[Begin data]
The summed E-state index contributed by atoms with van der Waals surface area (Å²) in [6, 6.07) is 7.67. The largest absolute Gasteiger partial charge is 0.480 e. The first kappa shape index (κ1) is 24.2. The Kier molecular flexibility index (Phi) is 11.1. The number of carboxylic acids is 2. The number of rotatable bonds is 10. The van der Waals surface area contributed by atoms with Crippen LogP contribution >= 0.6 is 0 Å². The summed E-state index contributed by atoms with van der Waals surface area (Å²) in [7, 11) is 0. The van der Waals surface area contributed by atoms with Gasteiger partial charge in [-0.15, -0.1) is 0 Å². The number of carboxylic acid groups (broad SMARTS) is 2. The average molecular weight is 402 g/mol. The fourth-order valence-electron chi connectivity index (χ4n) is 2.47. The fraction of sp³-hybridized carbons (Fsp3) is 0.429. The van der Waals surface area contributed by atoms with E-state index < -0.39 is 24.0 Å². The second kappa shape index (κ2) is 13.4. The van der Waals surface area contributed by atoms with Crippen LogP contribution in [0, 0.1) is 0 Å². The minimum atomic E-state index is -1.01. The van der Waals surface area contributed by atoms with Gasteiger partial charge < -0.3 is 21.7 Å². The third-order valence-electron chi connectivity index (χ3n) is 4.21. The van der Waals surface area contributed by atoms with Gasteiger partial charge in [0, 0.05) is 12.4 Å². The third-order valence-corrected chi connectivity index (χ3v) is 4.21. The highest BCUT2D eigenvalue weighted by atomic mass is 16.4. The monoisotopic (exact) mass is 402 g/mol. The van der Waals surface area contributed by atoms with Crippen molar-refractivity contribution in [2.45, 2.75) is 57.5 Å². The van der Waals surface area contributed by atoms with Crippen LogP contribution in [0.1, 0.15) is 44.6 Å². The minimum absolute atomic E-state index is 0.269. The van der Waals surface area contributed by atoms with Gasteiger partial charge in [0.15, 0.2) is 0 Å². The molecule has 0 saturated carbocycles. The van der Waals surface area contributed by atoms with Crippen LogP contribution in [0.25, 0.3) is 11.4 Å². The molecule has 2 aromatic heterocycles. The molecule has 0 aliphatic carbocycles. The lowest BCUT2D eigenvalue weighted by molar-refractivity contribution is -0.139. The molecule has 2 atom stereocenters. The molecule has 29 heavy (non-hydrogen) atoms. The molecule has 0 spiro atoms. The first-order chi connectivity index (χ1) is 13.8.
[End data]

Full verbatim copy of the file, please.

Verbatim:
The summed E-state index contributed by atoms with van der Waals surface area (Å²) in [6, 6.07) is 7.67. The largest absolute Gasteiger partial charge is 0.480 e. The first kappa shape index (κ1) is 24.2. The Kier molecular flexibility index (Phi) is 11.1. The number of carboxylic acids is 2. The number of rotatable bonds is 10. The van der Waals surface area contributed by atoms with Crippen LogP contribution >= 0.6 is 0 Å². The summed E-state index contributed by atoms with van der Waals surface area (Å²) in [7, 11) is 0. The van der Waals surface area contributed by atoms with Gasteiger partial charge in [-0.15, -0.1) is 0 Å². The number of carboxylic acid groups (broad SMARTS) is 2. The average molecular weight is 402 g/mol. The fourth-order valence-electron chi connectivity index (χ4n) is 2.47. The fraction of sp³-hybridized carbons (Fsp3) is 0.429. The van der Waals surface area contributed by atoms with E-state index < -0.39 is 24.0 Å². The second kappa shape index (κ2) is 13.4. The van der Waals surface area contributed by atoms with Crippen LogP contribution in [0, 0.1) is 0 Å². The minimum atomic E-state index is -1.01. The van der Waals surface area contributed by atoms with Gasteiger partial charge < -0.3 is 21.7 Å². The third-order valence-electron chi connectivity index (χ3n) is 4.21. The van der Waals surface area contributed by atoms with Gasteiger partial charge in [0, 0.05) is 12.4 Å². The third-order valence-corrected chi connectivity index (χ3v) is 4.21. The highest BCUT2D eigenvalue weighted by atomic mass is 16.4. The monoisotopic (exact) mass is 402 g/mol. The van der Waals surface area contributed by atoms with Crippen molar-refractivity contribution in [2.45, 2.75) is 57.5 Å². The van der Waals surface area contributed by atoms with Crippen LogP contribution in [0.1, 0.15) is 44.6 Å². The minimum absolute atomic E-state index is 0.269. The van der Waals surface area contributed by atoms with Gasteiger partial charge in [0.15, 0.2) is 0 Å². The molecule has 0 saturated carbocycles. The van der Waals surface area contributed by atoms with Crippen LogP contribution in [0.25, 0.3) is 11.4 Å². The molecule has 2 aromatic heterocycles. The molecule has 0 aliphatic carbocycles. The lowest BCUT2D eigenvalue weighted by molar-refractivity contribution is -0.139. The molecule has 2 atom stereocenters. The molecule has 29 heavy (non-hydrogen) atoms. The molecule has 0 spiro atoms. The first-order chi connectivity index (χ1) is 13.8.